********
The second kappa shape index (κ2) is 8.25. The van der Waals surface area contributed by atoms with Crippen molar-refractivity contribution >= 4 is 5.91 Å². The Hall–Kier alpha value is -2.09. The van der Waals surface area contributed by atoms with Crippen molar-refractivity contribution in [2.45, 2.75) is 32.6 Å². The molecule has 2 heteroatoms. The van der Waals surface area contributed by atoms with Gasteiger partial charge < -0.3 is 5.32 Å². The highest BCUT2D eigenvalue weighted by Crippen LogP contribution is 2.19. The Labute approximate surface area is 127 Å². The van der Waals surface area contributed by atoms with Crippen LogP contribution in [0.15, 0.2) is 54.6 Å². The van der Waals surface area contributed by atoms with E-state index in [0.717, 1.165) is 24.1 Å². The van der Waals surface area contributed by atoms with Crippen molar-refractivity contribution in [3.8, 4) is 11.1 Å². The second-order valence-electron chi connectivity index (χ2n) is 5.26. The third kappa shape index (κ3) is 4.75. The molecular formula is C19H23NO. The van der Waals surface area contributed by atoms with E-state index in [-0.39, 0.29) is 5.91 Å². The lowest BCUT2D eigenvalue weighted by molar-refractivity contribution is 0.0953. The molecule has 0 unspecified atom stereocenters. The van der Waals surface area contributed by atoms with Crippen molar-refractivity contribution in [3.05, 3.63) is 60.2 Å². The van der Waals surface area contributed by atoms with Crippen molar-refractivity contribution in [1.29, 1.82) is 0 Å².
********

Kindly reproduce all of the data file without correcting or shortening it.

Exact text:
The second kappa shape index (κ2) is 8.25. The van der Waals surface area contributed by atoms with Crippen molar-refractivity contribution >= 4 is 5.91 Å². The Hall–Kier alpha value is -2.09. The van der Waals surface area contributed by atoms with Crippen molar-refractivity contribution in [2.45, 2.75) is 32.6 Å². The molecule has 2 heteroatoms. The van der Waals surface area contributed by atoms with Gasteiger partial charge < -0.3 is 5.32 Å². The highest BCUT2D eigenvalue weighted by Crippen LogP contribution is 2.19. The Labute approximate surface area is 127 Å². The van der Waals surface area contributed by atoms with Crippen LogP contribution in [0.15, 0.2) is 54.6 Å². The van der Waals surface area contributed by atoms with E-state index in [0.717, 1.165) is 24.1 Å². The van der Waals surface area contributed by atoms with Crippen molar-refractivity contribution in [3.8, 4) is 11.1 Å². The second-order valence-electron chi connectivity index (χ2n) is 5.26. The third kappa shape index (κ3) is 4.75. The molecular formula is C19H23NO. The van der Waals surface area contributed by atoms with E-state index in [-0.39, 0.29) is 5.91 Å². The lowest BCUT2D eigenvalue weighted by molar-refractivity contribution is 0.0953. The molecule has 0 unspecified atom stereocenters. The van der Waals surface area contributed by atoms with Crippen molar-refractivity contribution in [3.05, 3.63) is 60.2 Å². The van der Waals surface area contributed by atoms with Crippen molar-refractivity contribution in [1.29, 1.82) is 0 Å².